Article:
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Rules final hurdle for Canadian cattle

Sat., July 16, 2005

WASHINGTON – Paperwork is all that prevents truckloads of Canadian cattle from rolling into the United States now that a federal appeals court has lifted a ban related to mad cow disease, Agriculture Secretary Mike Johanns said Friday.

Both countries had been anticipating the ruling and may be ready to resume shipments next week, Johanns told reporters in a telephone call.

“Our hope is that we’re talking about days and not weeks,” said Johanns, who was on a trade mission in Madagascar.

A three-judge panel of the 9th U.S. Circuit Court of Appeals on Thursday unanimously overturned a Montana judge’s decision that had kept the border closed.

The U.S. will reopen the border to cattle younger than 30 months and expand the types of beef products that Canada is allowed to ship. Older animals are banned because infection levels are believed to increase with age.

For trade to resume, the Agriculture Department needs to issue procedures and a list of beef products allowed to cross the border, then make sure that state and federal authorities will use the guidelines to inspect shipments.

“We have been in contact with our counterparts in Canada working through these issues, and we’ll be working through this process immediately and in the days to come,” Johanns said.

The ban was costly for Canadian ranchers, who lost more than $5.7 billion, the Canadian Cattlemen’s Association estimated. Although elated by the decision, association president Stan Eby said the ranching industry had been set back 10 years by the embargo.

The United States banned Canadian cattle after Canada discovered its first case of mad cow disease in May 2003. The U.S. was about to reopen the border in March when U.S. District Judge Richard F. Cebull granted a preliminary injunction at the request of a ranchers group that sued to keep the border closed.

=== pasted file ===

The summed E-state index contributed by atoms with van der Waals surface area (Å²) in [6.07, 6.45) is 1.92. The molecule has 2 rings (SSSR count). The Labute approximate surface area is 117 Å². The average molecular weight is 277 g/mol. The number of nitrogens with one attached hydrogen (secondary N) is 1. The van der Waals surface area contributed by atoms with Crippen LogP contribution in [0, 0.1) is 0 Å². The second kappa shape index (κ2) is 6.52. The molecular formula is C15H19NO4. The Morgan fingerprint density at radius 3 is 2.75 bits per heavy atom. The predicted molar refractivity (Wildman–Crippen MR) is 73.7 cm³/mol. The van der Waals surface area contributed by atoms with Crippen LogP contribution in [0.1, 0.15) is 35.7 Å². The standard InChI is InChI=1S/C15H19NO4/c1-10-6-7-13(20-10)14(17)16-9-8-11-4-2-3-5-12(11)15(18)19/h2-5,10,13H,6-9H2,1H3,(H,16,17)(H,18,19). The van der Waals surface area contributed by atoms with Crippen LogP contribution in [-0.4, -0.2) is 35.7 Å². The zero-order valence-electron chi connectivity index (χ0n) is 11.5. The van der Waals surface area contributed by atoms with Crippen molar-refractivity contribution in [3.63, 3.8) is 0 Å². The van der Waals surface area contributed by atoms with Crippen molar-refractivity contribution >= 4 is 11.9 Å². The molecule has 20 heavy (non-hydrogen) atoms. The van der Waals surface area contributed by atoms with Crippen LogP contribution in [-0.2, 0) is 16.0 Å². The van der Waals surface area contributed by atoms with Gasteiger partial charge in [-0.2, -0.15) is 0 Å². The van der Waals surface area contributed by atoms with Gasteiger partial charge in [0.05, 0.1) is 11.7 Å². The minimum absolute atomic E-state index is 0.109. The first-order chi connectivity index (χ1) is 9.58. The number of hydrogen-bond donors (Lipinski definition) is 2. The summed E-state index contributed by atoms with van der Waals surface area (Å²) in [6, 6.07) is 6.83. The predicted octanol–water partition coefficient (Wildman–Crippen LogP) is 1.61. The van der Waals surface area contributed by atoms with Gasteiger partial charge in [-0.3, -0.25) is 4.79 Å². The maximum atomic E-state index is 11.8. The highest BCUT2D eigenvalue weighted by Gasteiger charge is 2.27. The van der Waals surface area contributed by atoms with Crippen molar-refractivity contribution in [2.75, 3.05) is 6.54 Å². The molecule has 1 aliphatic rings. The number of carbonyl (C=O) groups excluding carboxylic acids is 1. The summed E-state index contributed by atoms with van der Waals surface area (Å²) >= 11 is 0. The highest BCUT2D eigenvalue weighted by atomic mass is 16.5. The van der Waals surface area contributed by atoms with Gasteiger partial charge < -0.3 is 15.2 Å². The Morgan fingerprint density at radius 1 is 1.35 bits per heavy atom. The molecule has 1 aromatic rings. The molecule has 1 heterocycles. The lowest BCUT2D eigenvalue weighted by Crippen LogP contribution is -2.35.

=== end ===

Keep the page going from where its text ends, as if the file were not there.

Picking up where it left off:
The appeals court is unlikely to allow Cebull to issue another injunction, but beyond that, it’s unclear how the latest ruling will affect the trial, which is scheduled July 27 in Cebull’s court.

It’s up to the ranchers group, R-CALF United Stockgrowers of America, whether the case continues, Johanns said. “But we will be prepared to be in his courtroom, and we’ll be prepared for the remainder of the case if necessary,” he said.

Bill Bullard, CEO of R-CALF, said there isn’t much his group can do until it sees the opinion from the appeals court, which issued only a brief order late Thursday.

Johanns assembled industry officials last month in Minnesota to drum up support for reopening the border. There, he said beef prices had risen too high and could make Americans start choosing other red meat.

Retail prices have dropped since then, from a near-record $4.26 a pound to around $4.18 a pound, according to the Agriculture Department’s Economic Research Service. The decline is seasonal and is expected to continue in the coming weeks, analyst Ron Gustafson said Friday.

Canada shipped an estimated 1 million head annually to the United States before the ban, according to the American Meat Institute. The United States slaughters about 35 million head a year.


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